Tsvangirai told Al Jazeera, the only international news network with a permanent presence in Zimbabwe, as he left court on Tuesday: "The struggle continues, we are all determined to ensure that the freedoms the people of Zimababwe desire are achieved."
'Orgy of violence'
Zimbabwe's state media has not covered the claims that Tsvangirai and his colleagues were assaulted in custody, but has been running stories accusing the opposition of violence in the capital.
On Wednesday, the official Herald newspaper reported that some MDC supporters had gone on an "orgy of violence", barricading roads, destroying property and stoning vehicles in a Harare township on Tuesday.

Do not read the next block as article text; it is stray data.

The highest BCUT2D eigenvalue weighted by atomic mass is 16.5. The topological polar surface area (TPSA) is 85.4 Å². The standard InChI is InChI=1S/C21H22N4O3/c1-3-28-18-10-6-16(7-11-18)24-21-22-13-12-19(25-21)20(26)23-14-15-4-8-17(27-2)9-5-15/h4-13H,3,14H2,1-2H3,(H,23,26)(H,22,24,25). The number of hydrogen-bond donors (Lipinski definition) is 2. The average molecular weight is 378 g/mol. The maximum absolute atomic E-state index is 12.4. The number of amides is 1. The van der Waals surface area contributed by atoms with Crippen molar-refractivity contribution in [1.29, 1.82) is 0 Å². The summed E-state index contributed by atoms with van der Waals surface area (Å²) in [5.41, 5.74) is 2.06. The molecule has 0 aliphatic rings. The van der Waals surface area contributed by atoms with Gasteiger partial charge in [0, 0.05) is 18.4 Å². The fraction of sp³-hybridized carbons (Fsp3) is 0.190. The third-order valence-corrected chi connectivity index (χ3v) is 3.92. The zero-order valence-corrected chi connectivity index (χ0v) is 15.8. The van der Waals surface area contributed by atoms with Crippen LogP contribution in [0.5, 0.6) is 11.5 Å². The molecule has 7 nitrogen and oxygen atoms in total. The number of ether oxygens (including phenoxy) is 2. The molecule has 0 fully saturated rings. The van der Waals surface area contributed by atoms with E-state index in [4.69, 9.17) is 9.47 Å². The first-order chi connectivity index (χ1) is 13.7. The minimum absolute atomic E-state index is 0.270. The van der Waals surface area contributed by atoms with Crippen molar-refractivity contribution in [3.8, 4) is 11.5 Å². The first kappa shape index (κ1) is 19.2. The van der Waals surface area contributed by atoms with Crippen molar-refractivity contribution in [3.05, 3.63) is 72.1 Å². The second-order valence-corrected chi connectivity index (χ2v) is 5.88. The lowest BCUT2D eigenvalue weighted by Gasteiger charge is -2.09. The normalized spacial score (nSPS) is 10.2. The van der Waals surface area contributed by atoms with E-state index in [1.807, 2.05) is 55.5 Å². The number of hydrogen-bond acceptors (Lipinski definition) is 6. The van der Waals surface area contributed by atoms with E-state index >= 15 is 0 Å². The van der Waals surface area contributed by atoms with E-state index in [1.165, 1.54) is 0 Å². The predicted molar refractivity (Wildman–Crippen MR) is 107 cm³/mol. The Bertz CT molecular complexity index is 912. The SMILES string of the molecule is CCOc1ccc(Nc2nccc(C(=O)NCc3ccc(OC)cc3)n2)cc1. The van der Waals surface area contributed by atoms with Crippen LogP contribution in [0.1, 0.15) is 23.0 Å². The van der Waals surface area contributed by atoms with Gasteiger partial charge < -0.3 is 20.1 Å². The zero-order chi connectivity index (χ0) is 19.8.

"Sources said the violence was part of a broader campaign by the youths to cause chaos in the suburb," the newspaper said. Police had quelled the violence and restored peace in the area, it added.
Sikhanyiso Ndlovu, the information minister, said opposition activists had attacked police and were to blame for the latest violence, according to state radio.
The authorities suspected an "underground movement" of opponents was planning a violent campaign against the government, he said.
Source: Al Jazeera and agencies